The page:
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Downbeat nystagmus: Aetiology and comorbidity in 117 patients
  1. Judith N Wagner (judith.wagner{at}med.uni-muenchen.de)
  1. Ludwig-Maximilians University, Germany
    1. Miriam Glaser (miriam.glaser{at}med.uni-muenchen.de)
    1. Ludwig-Maximilians University, Germany
      1. Thomas Brandt (thomas.brandt{at}med.uni-muenchen.de)
      1. Ludwig-Maximilians University, Germany
        1. Michael Strupp (michael.strupp{at}med.uni-muenchen.de)
        1. Ludwig-Maximilians University, Germany

          Abstract

          Objectives: Downbeat nystagmus (DBN) is the most common form of acquired involuntary ocular oscillation overriding fixation. According to previous studies, the cause of DBN remained unsolved in up to 44%. We reviewed 117 patients to establish whether analysis of a large collective and improved diagnostic means would reduce the number of cases with “idiopathic DBN” and thus change the aetiological spectrum.

          Methods: The medical records of all patients diagnosed with DBN in our Neurological Dizziness Unit between 1992 and 2006 were reviewed. In the final analysis, only those with documented cranial MRI were included. Their workup comprised a detailed history, a standardized neurological, neuro-otological, and neuro-ophthalmological examination and further laboratory tests.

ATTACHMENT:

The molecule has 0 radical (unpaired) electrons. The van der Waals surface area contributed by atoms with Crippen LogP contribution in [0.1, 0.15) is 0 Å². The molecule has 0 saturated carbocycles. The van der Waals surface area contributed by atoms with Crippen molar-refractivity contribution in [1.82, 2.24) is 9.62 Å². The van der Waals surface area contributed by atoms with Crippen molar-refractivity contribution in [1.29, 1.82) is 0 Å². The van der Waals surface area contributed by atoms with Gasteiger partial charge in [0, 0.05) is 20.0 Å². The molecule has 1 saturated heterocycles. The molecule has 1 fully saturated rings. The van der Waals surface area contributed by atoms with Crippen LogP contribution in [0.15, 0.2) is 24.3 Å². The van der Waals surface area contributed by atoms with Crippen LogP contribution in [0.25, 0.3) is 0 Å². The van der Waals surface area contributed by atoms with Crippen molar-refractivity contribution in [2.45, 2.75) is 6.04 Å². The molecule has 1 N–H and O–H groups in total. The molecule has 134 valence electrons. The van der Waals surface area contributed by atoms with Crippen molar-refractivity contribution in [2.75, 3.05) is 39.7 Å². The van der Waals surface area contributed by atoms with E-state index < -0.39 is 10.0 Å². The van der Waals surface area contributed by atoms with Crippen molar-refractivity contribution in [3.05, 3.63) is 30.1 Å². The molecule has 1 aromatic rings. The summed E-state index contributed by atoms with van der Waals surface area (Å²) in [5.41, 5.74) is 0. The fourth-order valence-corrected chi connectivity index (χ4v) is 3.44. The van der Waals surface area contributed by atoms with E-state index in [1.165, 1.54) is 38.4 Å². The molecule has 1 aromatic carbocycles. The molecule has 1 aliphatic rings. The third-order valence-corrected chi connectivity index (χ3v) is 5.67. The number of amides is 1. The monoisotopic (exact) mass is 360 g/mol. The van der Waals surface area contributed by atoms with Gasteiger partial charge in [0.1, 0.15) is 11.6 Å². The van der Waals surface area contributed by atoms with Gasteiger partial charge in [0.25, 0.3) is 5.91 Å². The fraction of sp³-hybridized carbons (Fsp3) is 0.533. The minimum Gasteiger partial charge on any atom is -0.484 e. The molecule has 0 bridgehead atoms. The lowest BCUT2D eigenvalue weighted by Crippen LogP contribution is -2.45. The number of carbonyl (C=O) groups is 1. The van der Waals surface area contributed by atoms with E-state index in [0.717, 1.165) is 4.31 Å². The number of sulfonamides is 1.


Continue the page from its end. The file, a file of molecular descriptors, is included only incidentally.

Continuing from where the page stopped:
Results: In 62% (n=72), the aetiology was identified (“secondary DBN”), the most frequent ones being cerebellar degeneration (n=23) and cerebellar ischaemia (n=10). In 38% (n=45), no cause was found (“idiopathic DBN”). A major finding was the high comorbidity of both idiopathic and secondary DBN with bilateral vestibulopathy (36%) and the association with polyneuropathy and cerebellar ataxia even without cerebellar pathology on MRI.

          Conclusions: Idiopathic DBN remained common despite of improved diagnostic techniques. Our findings allow the classification of “idiopathic DBN” into three subgroups: “pure” DBN (n = 17); “cerebellar” DBN (i.e. DBN plus further cerebellar signs in the absence of cerebellar pathology on MRI; n = 6); and a “syndromatic” form of DBN associated with at least two of the following: bilateral vestibulopathy, cerebellar signs, and peripheral neuropathy (n = 16). The latter may be caused by multisystem neurodegeneration.

          • bilateral vestibulopathy
          • cerebellum
          • downbeat nystagmus
          • flocculus

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